Breast Cancer Awareness - How To Self-Examine?

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Breast Cancer Awareness - How To Self-Examine?


Breast cancer is the commonest (32%) of all cancers and is the second common cause of cancer deaths impacting 2.1 million women each year. Breast cancer is considered to be a disease of the developed countries, but 50% of breast cancer cases and 58% of deaths occur in less developed countries. Usually, cancer survival rates vary greatly worldwide. Screening can detect breast cancer at an earlier stage. Breast cancers are generally without any symptoms to start with.

High-risk factor

High-risk factors for breast cancer are early menarche, late menopause, obesity, nulliparity, late age of the first birth, never breastfed, atypical lobular hyperplasia, nipple discharge other than milk, high-dose breast or chest irradiation, high dietary fat intake, oestrogen replacement therapy, breast cancer in first-degree relative (mother, sister or daughter), cancer in the other breast, previous cancer of endometrium, ovary, colon, and hereditary breast cancer gene(Inherited mutation of BRCA 1 and BRCA 2 genes)

Screening for breast cancer

Screening should be performed for all women from 40 years of age. Screening and diagnostic methods include a complete breast examination by a physician, self-examination, breast imaging (screening mammography, diagnostic mammography, ultrasonography. Magnetic resonance imaging(MRI), Digital mammography, Positron emission tomography), breast biopsy. One of the important screening and a simple technique for early detection of breast cancer is a self-examination of the breasts. Every woman should know it and make it a habit to self examine, certainly by the age of 20. It should be done even during pregnancy and after menopause. The examination should be made on a monthly basis following the periods on day 7-10, as the breast becomes less tender and less engorged.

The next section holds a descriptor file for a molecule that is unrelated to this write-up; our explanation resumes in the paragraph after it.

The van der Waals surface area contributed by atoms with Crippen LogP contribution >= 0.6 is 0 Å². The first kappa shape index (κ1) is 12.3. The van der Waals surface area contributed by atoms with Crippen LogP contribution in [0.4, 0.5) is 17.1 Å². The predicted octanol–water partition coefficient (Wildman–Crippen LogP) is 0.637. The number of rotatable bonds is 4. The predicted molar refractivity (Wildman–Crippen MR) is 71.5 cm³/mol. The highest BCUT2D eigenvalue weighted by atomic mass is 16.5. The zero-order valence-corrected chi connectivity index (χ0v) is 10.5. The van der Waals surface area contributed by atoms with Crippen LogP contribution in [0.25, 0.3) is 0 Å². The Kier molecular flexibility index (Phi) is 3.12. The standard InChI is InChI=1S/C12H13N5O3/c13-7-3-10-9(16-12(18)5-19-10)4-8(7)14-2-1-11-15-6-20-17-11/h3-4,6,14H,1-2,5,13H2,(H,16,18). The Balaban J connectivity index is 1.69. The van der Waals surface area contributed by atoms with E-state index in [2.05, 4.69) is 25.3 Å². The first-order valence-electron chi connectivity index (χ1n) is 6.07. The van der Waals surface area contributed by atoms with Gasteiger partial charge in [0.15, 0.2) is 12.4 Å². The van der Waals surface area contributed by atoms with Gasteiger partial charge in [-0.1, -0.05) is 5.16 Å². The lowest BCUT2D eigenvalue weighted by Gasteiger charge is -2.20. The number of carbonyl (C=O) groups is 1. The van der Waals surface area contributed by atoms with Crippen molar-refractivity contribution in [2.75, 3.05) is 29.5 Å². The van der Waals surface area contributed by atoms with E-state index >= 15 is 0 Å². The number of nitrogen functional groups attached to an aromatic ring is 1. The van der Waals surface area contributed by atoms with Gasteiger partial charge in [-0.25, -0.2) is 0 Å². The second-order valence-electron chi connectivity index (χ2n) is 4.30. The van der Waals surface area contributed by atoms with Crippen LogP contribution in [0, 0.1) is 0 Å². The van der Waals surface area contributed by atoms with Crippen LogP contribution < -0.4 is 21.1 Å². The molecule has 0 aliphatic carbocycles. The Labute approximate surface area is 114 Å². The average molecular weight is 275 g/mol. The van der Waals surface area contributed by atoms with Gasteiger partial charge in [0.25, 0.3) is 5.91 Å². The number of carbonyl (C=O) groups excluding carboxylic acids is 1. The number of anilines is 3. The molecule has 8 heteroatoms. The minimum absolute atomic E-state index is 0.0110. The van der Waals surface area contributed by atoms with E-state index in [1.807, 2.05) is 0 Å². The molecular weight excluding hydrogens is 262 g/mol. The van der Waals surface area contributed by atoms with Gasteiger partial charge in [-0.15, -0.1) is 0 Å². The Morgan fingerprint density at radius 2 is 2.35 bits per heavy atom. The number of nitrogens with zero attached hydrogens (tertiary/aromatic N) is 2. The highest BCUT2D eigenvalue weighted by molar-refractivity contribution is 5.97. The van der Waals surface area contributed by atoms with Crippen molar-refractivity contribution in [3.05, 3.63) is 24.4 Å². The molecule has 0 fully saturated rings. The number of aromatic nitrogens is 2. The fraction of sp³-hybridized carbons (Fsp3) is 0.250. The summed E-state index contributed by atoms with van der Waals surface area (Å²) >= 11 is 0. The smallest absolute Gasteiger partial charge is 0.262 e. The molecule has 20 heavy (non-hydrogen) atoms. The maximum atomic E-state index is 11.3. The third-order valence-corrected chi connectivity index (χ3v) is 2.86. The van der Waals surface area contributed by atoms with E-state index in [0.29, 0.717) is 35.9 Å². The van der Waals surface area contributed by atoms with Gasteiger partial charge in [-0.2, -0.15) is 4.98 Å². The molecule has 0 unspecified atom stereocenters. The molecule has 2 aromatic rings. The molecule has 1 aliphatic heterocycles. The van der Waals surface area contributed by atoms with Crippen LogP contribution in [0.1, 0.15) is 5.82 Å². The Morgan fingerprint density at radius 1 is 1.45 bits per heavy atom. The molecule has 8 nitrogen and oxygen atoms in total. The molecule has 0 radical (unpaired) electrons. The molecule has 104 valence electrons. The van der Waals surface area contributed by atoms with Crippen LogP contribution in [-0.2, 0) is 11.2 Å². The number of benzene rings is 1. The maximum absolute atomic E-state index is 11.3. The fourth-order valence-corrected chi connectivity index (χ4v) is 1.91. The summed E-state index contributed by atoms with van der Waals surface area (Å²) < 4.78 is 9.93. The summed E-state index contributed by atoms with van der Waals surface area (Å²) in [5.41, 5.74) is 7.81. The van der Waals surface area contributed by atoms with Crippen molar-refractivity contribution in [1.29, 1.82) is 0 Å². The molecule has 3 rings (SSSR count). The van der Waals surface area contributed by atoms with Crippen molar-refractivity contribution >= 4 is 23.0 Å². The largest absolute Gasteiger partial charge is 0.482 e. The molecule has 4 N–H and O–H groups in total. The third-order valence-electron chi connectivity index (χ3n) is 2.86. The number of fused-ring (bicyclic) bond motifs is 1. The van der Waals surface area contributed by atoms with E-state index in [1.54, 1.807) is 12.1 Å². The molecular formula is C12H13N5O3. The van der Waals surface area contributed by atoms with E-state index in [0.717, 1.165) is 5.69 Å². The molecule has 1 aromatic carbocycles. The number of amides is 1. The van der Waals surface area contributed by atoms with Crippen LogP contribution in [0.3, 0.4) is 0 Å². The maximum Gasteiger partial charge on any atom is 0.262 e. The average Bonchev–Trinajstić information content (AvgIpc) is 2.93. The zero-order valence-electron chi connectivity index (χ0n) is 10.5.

Early signs of breast cancer

  • Change in the shape and size of the breast.
  • Nipple pushing inwards.
  • Nipple discharge other than breast milk.
  • Puckering or dimpling of the breast skin (looks like an orange peel)
  • Lump in the breast or underarm.
  • Pain over the nipple area or any part of the breast.
  • Breast skin appears red, flaky, or thickened.
  • Swollen lymph nodes around the collar bone or under the armpit.

Simple steps for self-examination [Images]

Step 1: Find a comfortable private place, undress and stand in front of the mirror, arms resting on thighs and look for the skin, areola, nipple, sizes of breasts, and local swelling in different places. The abnormal signs like redness, soreness, rashes, dimpling, puckering or bulging of skin, nipple with changed position, or a nipple pushed inward instead of sticking out.


Step 2: Arms pressing on hips and look for the same changes.


Step 3: Lean forward to make breasts pendulous and look for the same changes.


Step 4: Arms over the head and look for the same changes.


Step 5: Now lie down on a firm surface with head on a pillow and hand under the head on the side to be examined. Examine your breast using your right hand to feel your left breast and then your left hand to feel your right breast. Use the pad of middle 3 fingers, palpate the entire breast from top to bottom and side to side in a circular motion or up and down motion. Press to feel the entire breast in three different pressure- light, medium, deep. Check for lumps and tenderness. 

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Step 6: Repeat step 5 in the standing position.

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Step 7: Feel the armpit between the thumb and finger, look for any lump or nodule like swelling. Also, check for any swelling around the collarbone.


Step 8: Press the nipple for any abnormality or discharge like watery, milky, or bloody.


If there are any abnormal signs then don’t panic, go see a doctor. There are other tests required for evaluation. Most women have lumps or a lumpy area which might be non-cancerous. This may be possible due to hormonal changes, benign breast conditions or an injury. But don’t hesitate to call your doctor if you have noticed a lump or any abnormal discharges as it’s worrisome. Make a habit of doing self-examination of the breasts. The more you examine your breast, the more you will know about them and it will be easier to know about any abnormal changes.

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